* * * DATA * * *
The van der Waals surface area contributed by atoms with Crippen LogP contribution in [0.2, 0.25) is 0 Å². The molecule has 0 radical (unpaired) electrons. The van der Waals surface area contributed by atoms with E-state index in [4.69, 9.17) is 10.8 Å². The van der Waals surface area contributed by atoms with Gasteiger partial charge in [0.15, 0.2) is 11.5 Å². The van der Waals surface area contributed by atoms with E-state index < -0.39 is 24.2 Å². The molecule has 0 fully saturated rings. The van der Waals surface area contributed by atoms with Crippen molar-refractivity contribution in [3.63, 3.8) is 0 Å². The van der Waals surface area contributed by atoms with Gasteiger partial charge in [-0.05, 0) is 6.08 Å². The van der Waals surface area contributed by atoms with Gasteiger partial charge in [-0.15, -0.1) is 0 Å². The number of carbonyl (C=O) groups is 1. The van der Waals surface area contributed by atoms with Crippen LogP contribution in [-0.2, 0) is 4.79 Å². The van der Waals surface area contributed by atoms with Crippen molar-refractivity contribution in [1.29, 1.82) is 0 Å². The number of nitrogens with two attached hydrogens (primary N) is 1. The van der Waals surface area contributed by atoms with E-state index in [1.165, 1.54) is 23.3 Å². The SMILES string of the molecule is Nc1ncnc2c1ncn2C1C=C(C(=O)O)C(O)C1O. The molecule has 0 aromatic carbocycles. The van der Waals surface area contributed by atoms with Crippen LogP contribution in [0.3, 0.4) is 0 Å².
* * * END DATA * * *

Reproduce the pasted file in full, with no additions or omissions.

The van der Waals surface area contributed by atoms with Crippen LogP contribution in [0.2, 0.25) is 0 Å². The molecule has 0 radical (unpaired) electrons. The van der Waals surface area contributed by atoms with E-state index in [4.69, 9.17) is 10.8 Å². The van der Waals surface area contributed by atoms with Gasteiger partial charge in [0.15, 0.2) is 11.5 Å². The van der Waals surface area contributed by atoms with E-state index < -0.39 is 24.2 Å². The molecule has 0 fully saturated rings. The van der Waals surface area contributed by atoms with Crippen molar-refractivity contribution in [3.63, 3.8) is 0 Å². The van der Waals surface area contributed by atoms with Gasteiger partial charge in [-0.05, 0) is 6.08 Å². The van der Waals surface area contributed by atoms with Gasteiger partial charge in [-0.15, -0.1) is 0 Å². The number of carbonyl (C=O) groups is 1. The van der Waals surface area contributed by atoms with Crippen LogP contribution in [-0.2, 0) is 4.79 Å². The van der Waals surface area contributed by atoms with Crippen molar-refractivity contribution in [1.29, 1.82) is 0 Å². The number of nitrogens with two attached hydrogens (primary N) is 1. The van der Waals surface area contributed by atoms with E-state index in [1.165, 1.54) is 23.3 Å². The SMILES string of the molecule is Nc1ncnc2c1ncn2C1C=C(C(=O)O)C(O)C1O. The molecule has 0 aromatic carbocycles. The van der Waals surface area contributed by atoms with Crippen LogP contribution in [0.3, 0.4) is 0 Å².